Fred Rosser has been a walking embodiment of resurgence ahead of New Japan Pro Wrestling’s aptly named NJPW Resurgence card this Saturday, August 14. Formerly known as Darren Young, Rosser is the first openly gay WWE Superstar in history. The former member of the famed Nexus stable has gone on to reinvent himself as one of the top wrestlers under the most workrate-intensive brands in the entire industry: New Japan Pro Wrestling.
Rosser is a driving force behind NJPW Strong, the American counterpart to the largest Japanese wrestling promotion in the world, as the venerable brand looks to make inroads in America. In its first U.S. show in over a year, NJPW put over 2,000 tickets on sale inside the LA Coliseum Torch at the LA Memorial Coliseum and sold them all.
As fervor continues to build for live pro wrestling in a post-pandemic world, Rosser remains focused on his upcoming six-man tag team match alongside Rocky Romero and Wheeler Yuta against TJP, Clark Connors and current rival Ren Narita.
“He’s 22 or 23. I’m 37, going to be 38 November 2,” said Rosser about Narita in an exclusive interview.
“He’s young. He’s young and he’s dumb and he’s got a lot to learn and he’s going to find out at Resurgence and beyond that ‘Mr. No Days Off’ isn’t a gimmick it’s a lifestyle. A constant grind and struggle. It’s gonna be a dog fight.”
Rosser knows a thing or two about dog fights. He was recently involved in a wild brawl against Hikuleo—the son of legendary wrestler Haku who recently made his national television debut in AEW—in a No-DQ Match. Prior to that, Rosser’s November 13 match against Tom Lawlor at NJPW Showdown earned him Match of the Year honors in 2020 as voted by fans.
Rosser has found his niche amid the warm embrace of NJPW fans and the support of the promotion in general. With Tokyo as the site of the 2021 Olympics, the resurgent NJPW import found no problem rooting for the host city, which earned 27 gold medals.
“I was watching the Olympics with my family and they were always rooting for the U.S.—I was always rooting for Japan,” said Rosser.
“My family would always say ‘why are you rooting for Japan?’ Because Japan was the first to put me on the marquee before WWE did. So it’s me, myself and I at this point in my career. New Japan brought me in so I must deliver, I’m going to deliver and the best is yet to come for me.”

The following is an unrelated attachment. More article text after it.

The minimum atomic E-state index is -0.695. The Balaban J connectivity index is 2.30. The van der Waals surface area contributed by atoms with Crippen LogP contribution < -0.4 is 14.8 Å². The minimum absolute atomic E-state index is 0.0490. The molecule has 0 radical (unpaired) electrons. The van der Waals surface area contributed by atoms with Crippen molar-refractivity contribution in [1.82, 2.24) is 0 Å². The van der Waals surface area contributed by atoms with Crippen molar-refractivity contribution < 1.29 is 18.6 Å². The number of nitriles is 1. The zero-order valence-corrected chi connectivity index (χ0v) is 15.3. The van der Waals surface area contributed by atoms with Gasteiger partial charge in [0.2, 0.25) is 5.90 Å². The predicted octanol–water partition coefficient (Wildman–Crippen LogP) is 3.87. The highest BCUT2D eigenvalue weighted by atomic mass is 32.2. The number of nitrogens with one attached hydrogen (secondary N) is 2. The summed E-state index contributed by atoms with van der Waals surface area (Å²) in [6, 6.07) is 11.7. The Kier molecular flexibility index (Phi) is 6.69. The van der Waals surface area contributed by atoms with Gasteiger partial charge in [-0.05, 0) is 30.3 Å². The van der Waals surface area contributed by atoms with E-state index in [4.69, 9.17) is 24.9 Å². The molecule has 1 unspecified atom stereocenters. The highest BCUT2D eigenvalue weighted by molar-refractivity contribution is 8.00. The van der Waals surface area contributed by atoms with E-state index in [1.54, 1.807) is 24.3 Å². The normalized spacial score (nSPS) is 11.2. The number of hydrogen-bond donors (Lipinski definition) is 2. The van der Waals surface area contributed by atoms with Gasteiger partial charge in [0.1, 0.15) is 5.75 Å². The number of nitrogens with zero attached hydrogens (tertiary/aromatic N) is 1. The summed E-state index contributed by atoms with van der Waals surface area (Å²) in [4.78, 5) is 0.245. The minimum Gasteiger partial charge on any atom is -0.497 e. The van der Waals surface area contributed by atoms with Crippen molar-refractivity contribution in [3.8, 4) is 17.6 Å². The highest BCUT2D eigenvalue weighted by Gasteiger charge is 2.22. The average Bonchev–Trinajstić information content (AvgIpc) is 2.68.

Rosser’s rise in NJPW gives hope to the growing number of former WWE and NXT Superstars who suddenly find themselves out of a job due to mass roster cuts. The most recent such incident saw 13 WWE NXT talents released in a shocking Friday night development just one week ago.
“There’s so much that I’ve done after WWE. It’s not fun when you get that call, it’s just the nature of the business,” said Rosser of the recent NXT releases.
“I always say Michael Jordan can’t play basketball forever, and I’m never comparing myself to Michael Jordan, maybe his work ethic, but Michael Jordan can’t play basketball forever. Things come to an end with WWE. You have to understand that you beat your body up with WWE so you have to utilize what you’ve made of yourself with WWE and use that on a resume. I’ve been lucky enough to have many great sponsorships, I’ve been lucky enough to still continue to do what I love.”
Rosser’s journey through pro wrestling has been a long one, defined just as much by his successes as it is his road blocks. In addition to being able to casually deliver an inspirational nugget of wisdom, with the ease of somebody talking about what they had for lunch, Rosser lives it. Prior to achieving his ultimate goal of working for New Japan Pro Wrestling, The Forbidden Door was slammed in his face as Rosser was turned down by AEW ”not once, but twice.”
Despite vowing to be a progressive-minded promotion, AEW’s main event scene is almost exclusively white. Even as a black, LGBTQ male who is prominently featured across multiple promotions—including both NJPW Strong and NWA—Rosser still feels there is work to be done when it comes to representation in leading national promotions like AEW.
“There’s a lot of work to go,” said Rosser.
“We need more reps, we need more reps at representation, we need more athletes speaking out. Being the first openly gay WWE Superstar, I have a duty to instill confidence in our youth and to lead by example. I’m not a social media type of person where I just talk about it, I go to the school before the pandemic, I speak to fifth graders, I speak to organizations like Viacom
“That’s why I call myself the Suntan Superman. I’ve got to be a support system, a beacon of hope for not only the LGBTQ, not only the African-American, not only the Asian community but all communities.”
NJPW Resurgence airs on FITE TV on Saturday, August 14, 2021 at 8:00 PST.